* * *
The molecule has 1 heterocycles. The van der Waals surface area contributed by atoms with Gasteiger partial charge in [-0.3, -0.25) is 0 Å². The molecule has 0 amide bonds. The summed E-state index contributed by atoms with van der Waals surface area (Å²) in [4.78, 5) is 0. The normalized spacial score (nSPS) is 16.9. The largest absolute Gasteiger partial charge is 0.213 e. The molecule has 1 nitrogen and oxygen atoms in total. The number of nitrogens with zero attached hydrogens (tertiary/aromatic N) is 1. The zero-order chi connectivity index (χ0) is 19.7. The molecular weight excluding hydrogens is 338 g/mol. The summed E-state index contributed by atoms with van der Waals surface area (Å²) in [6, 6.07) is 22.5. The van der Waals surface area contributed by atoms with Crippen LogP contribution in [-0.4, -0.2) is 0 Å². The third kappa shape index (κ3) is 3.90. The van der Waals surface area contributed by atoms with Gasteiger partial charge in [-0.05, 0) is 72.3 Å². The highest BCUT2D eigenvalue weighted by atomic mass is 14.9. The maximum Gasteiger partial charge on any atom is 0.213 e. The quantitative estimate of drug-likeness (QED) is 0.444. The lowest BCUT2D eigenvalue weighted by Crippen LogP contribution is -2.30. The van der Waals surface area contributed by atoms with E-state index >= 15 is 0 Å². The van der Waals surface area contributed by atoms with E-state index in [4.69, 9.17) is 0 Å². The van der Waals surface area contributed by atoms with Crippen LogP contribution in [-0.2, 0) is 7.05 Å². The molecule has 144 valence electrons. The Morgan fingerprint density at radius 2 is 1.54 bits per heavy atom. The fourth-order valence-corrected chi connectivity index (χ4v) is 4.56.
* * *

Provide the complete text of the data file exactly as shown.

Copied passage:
The molecule has 1 heterocycles. The van der Waals surface area contributed by atoms with Gasteiger partial charge in [-0.3, -0.25) is 0 Å². The molecule has 0 amide bonds. The summed E-state index contributed by atoms with van der Waals surface area (Å²) in [4.78, 5) is 0. The normalized spacial score (nSPS) is 16.9. The largest absolute Gasteiger partial charge is 0.213 e. The molecule has 1 nitrogen and oxygen atoms in total. The number of nitrogens with zero attached hydrogens (tertiary/aromatic N) is 1. The zero-order chi connectivity index (χ0) is 19.7. The molecular weight excluding hydrogens is 338 g/mol. The summed E-state index contributed by atoms with van der Waals surface area (Å²) in [6, 6.07) is 22.5. The van der Waals surface area contributed by atoms with Crippen LogP contribution in [-0.4, -0.2) is 0 Å². The third kappa shape index (κ3) is 3.90. The van der Waals surface area contributed by atoms with Gasteiger partial charge in [-0.05, 0) is 72.3 Å². The highest BCUT2D eigenvalue weighted by atomic mass is 14.9. The maximum Gasteiger partial charge on any atom is 0.213 e. The quantitative estimate of drug-likeness (QED) is 0.444. The lowest BCUT2D eigenvalue weighted by Crippen LogP contribution is -2.30. The van der Waals surface area contributed by atoms with E-state index >= 15 is 0 Å². The van der Waals surface area contributed by atoms with E-state index in [4.69, 9.17) is 0 Å². The van der Waals surface area contributed by atoms with Crippen LogP contribution in [-0.2, 0) is 7.05 Å². The molecule has 144 valence electrons. The Morgan fingerprint density at radius 2 is 1.54 bits per heavy atom. The fourth-order valence-corrected chi connectivity index (χ4v) is 4.56.